Rock n’ Roll and the Jive were hits in the 1950s. The enigmatic transformation of the decade was manifested by brightly patterned dresses and swirling fabric.


First Lady Jacqueline Kennedy has influenced everyone’s view on elegance. Women were smitten over pastel-colored suits with oversized buttons. Shifts, or simple geometric dresses, were also a fad while full-skirted ball gowns were worn in the evening.

The mini-skirt made its first appearance in 1964 as introduced byMary Quant. After that instance a radical evolution in fashion occurred. Hemlines were rising, higher and higher that the micro-mini was born by 1968. The time was almost a reminiscent glance of the 20’s in shape and lines; however the skirts are provocatively and scandalously shorter!


The hippie look slowly lost its magic as the economy improved in the mid-seventies. From the high revealing skirts, the length of it dropped to just below the knee, to midi, and then finally to maxi. The 70s was a mix of all decades but with more lace, ruffles, and cuffs. Off-the-shoulder necklines were also a hit as popularized by Yves St. Laurent. This became the prologue of the peasant look, with flowing, unstructured effects on cuts and structure. The 70s was also the year for the punks and the disco fever.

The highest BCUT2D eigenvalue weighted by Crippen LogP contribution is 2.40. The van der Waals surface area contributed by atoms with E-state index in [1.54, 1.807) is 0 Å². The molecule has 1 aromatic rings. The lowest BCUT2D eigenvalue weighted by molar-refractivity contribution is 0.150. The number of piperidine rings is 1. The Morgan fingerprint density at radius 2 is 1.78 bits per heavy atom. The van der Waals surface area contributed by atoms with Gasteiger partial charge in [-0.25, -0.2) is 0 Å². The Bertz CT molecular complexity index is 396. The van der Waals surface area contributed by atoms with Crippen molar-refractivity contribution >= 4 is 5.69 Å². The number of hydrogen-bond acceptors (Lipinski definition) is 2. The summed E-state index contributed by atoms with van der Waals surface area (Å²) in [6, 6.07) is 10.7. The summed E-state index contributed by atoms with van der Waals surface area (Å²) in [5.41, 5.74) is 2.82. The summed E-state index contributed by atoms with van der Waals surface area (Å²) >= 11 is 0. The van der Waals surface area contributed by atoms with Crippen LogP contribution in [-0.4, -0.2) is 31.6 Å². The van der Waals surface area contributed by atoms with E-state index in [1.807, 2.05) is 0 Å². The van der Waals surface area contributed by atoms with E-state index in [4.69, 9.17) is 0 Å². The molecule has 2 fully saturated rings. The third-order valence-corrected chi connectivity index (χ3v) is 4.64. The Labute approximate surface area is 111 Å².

Who doesn’t know of SHOULDER PADS?! It is a part of what they called “Power Dressing.”This originated from a newly realized respect for women as they earned position in workplaces, sometimes bagging positions higher than the men’s! It was almost a combination of the 50’s and 40’s but, again, with the humongous shoulder pads.

Madonna also invited women from all over the world, and in all shapes and sizes, to defy norms by wearing lace gloves, tulle skirts, and crucifix jewelries.


The decade was a concoction of many things from knitwear, classic blazers, blue jeans, and even baggy jeans, to oriental clothing such as the cheongsam. The silhouette is all about freedom and flow. Fashion-era concluded the decade in two amazing sentences that said it all: “Short above knee straight skirts and stirrup ski pants masquerading as a refined version of leggings were worn with long chenille yarn sweater tunics, oversized shoulder padded shirts or big embellished T-shirts. The latter gradually reduced in size to become slimmer fitted and semi fitted garter stitch knits with fake fur collars, darted three-quarter shirts and screen printed t-tops minus the pads often worn with tie waist, easy loose trousers, jeans or boot leg trousers.” Too visual, right? The decade was a feast for the senses!

Where We Are Now.

This decade’s fashion silhouette is a recall of all the silhouettes through time. You can see the 60’s miniskirts being flaunted with a modern edge, as well as the maxi dresses, paired with “peasant” fashion accessories. Where we are now when it comes to silhouettes, is all about paying homage to our rich history. 2000 is a proof that we can make things better and that the future isn’t necessarily about inventions. The future promises us more and more changes but at the same time, a plenty of recognition of our past.

Life and fashion is indeed full of promises. We live life, we love life! Silhouettes create our basis of beauty and as they run a full-circle, we are filled with realizations that beauty is freedom and is indeed in the eye of the beholder, no matter what time and year. This makes me look forward to the next decade!!!


Nikki  ♥